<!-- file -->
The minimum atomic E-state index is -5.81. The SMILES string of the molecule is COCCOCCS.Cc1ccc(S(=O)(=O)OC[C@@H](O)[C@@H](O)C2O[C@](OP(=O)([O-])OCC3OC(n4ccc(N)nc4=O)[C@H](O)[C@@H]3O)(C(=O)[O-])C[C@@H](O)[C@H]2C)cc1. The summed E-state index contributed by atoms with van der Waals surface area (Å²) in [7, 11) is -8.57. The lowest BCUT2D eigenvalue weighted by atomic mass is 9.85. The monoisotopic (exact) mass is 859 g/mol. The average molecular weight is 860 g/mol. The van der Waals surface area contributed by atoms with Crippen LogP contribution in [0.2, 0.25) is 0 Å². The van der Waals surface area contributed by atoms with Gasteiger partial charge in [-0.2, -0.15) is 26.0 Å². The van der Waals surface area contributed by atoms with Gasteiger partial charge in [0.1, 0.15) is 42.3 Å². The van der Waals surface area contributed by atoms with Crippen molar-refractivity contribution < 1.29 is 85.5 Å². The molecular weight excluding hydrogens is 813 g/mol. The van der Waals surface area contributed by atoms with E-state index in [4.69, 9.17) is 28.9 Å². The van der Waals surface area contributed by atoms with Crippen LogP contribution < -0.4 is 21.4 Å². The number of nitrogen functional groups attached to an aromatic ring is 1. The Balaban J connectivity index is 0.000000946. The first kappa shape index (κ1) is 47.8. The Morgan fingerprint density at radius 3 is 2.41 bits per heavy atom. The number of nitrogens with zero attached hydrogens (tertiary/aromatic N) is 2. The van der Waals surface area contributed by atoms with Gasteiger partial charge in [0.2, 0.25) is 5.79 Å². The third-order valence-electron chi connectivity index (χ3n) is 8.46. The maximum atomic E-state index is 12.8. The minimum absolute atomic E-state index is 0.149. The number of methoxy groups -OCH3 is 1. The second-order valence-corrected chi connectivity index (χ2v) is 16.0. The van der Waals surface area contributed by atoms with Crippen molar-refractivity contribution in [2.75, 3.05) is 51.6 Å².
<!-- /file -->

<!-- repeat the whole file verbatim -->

The minimum atomic E-state index is -5.81. The SMILES string of the molecule is COCCOCCS.Cc1ccc(S(=O)(=O)OC[C@@H](O)[C@@H](O)C2O[C@](OP(=O)([O-])OCC3OC(n4ccc(N)nc4=O)[C@H](O)[C@@H]3O)(C(=O)[O-])C[C@@H](O)[C@H]2C)cc1. The summed E-state index contributed by atoms with van der Waals surface area (Å²) in [7, 11) is -8.57. The lowest BCUT2D eigenvalue weighted by atomic mass is 9.85. The monoisotopic (exact) mass is 859 g/mol. The average molecular weight is 860 g/mol. The van der Waals surface area contributed by atoms with Crippen LogP contribution in [0.2, 0.25) is 0 Å². The van der Waals surface area contributed by atoms with Gasteiger partial charge in [-0.2, -0.15) is 26.0 Å². The van der Waals surface area contributed by atoms with Gasteiger partial charge in [0.1, 0.15) is 42.3 Å². The van der Waals surface area contributed by atoms with Crippen molar-refractivity contribution < 1.29 is 85.5 Å². The molecular weight excluding hydrogens is 813 g/mol. The van der Waals surface area contributed by atoms with E-state index in [4.69, 9.17) is 28.9 Å². The van der Waals surface area contributed by atoms with Crippen LogP contribution < -0.4 is 21.4 Å². The number of nitrogen functional groups attached to an aromatic ring is 1. The Balaban J connectivity index is 0.000000946. The first kappa shape index (κ1) is 47.8. The Morgan fingerprint density at radius 3 is 2.41 bits per heavy atom. The number of nitrogens with zero attached hydrogens (tertiary/aromatic N) is 2. The van der Waals surface area contributed by atoms with Gasteiger partial charge in [0.2, 0.25) is 5.79 Å². The third-order valence-electron chi connectivity index (χ3n) is 8.46. The maximum atomic E-state index is 12.8. The minimum absolute atomic E-state index is 0.149. The number of methoxy groups -OCH3 is 1. The second-order valence-corrected chi connectivity index (χ2v) is 16.0. The van der Waals surface area contributed by atoms with Crippen molar-refractivity contribution in [2.75, 3.05) is 51.6 Å².